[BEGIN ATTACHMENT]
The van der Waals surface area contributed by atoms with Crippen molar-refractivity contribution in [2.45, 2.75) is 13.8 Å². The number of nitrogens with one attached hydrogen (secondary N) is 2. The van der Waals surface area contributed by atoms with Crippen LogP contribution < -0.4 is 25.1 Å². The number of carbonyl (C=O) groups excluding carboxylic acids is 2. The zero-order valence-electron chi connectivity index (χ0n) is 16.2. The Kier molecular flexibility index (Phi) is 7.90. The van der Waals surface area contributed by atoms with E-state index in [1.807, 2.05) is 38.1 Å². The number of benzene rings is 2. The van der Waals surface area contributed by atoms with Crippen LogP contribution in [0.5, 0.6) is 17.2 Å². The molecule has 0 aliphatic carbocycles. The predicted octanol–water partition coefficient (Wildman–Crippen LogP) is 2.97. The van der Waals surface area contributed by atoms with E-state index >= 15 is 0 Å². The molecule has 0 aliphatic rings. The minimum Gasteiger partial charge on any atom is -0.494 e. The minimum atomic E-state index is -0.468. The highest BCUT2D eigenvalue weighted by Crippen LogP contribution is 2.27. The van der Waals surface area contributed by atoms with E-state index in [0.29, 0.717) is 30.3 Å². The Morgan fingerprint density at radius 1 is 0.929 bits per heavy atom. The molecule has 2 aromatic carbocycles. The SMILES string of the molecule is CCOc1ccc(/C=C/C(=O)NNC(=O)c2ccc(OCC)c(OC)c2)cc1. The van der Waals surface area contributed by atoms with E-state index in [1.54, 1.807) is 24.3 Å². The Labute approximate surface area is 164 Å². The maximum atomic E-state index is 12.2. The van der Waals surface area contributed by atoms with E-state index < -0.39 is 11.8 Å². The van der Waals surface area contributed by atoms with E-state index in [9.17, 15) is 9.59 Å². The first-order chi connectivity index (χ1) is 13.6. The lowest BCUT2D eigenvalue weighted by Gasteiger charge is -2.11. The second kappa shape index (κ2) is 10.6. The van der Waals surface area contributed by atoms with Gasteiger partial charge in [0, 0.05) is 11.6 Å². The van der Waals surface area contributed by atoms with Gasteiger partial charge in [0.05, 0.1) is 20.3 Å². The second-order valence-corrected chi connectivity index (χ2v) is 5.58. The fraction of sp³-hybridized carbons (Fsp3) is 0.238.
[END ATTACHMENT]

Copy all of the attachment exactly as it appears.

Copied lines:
The van der Waals surface area contributed by atoms with Crippen molar-refractivity contribution in [2.45, 2.75) is 13.8 Å². The number of nitrogens with one attached hydrogen (secondary N) is 2. The van der Waals surface area contributed by atoms with Crippen LogP contribution < -0.4 is 25.1 Å². The number of carbonyl (C=O) groups excluding carboxylic acids is 2. The zero-order valence-electron chi connectivity index (χ0n) is 16.2. The Kier molecular flexibility index (Phi) is 7.90. The van der Waals surface area contributed by atoms with E-state index in [1.807, 2.05) is 38.1 Å². The number of benzene rings is 2. The van der Waals surface area contributed by atoms with Crippen LogP contribution in [0.5, 0.6) is 17.2 Å². The molecule has 0 aliphatic carbocycles. The predicted octanol–water partition coefficient (Wildman–Crippen LogP) is 2.97. The van der Waals surface area contributed by atoms with E-state index >= 15 is 0 Å². The molecule has 0 aliphatic rings. The minimum Gasteiger partial charge on any atom is -0.494 e. The minimum atomic E-state index is -0.468. The highest BCUT2D eigenvalue weighted by Crippen LogP contribution is 2.27. The van der Waals surface area contributed by atoms with E-state index in [0.29, 0.717) is 30.3 Å². The Morgan fingerprint density at radius 1 is 0.929 bits per heavy atom. The molecule has 2 aromatic carbocycles. The SMILES string of the molecule is CCOc1ccc(/C=C/C(=O)NNC(=O)c2ccc(OCC)c(OC)c2)cc1. The van der Waals surface area contributed by atoms with E-state index in [1.54, 1.807) is 24.3 Å². The Labute approximate surface area is 164 Å². The maximum atomic E-state index is 12.2. The van der Waals surface area contributed by atoms with E-state index < -0.39 is 11.8 Å². The van der Waals surface area contributed by atoms with E-state index in [9.17, 15) is 9.59 Å². The first-order chi connectivity index (χ1) is 13.6. The lowest BCUT2D eigenvalue weighted by Gasteiger charge is -2.11. The second kappa shape index (κ2) is 10.6. The van der Waals surface area contributed by atoms with Gasteiger partial charge in [0, 0.05) is 11.6 Å². The van der Waals surface area contributed by atoms with Gasteiger partial charge in [0.05, 0.1) is 20.3 Å². The second-order valence-corrected chi connectivity index (χ2v) is 5.58. The fraction of sp³-hybridized carbons (Fsp3) is 0.238.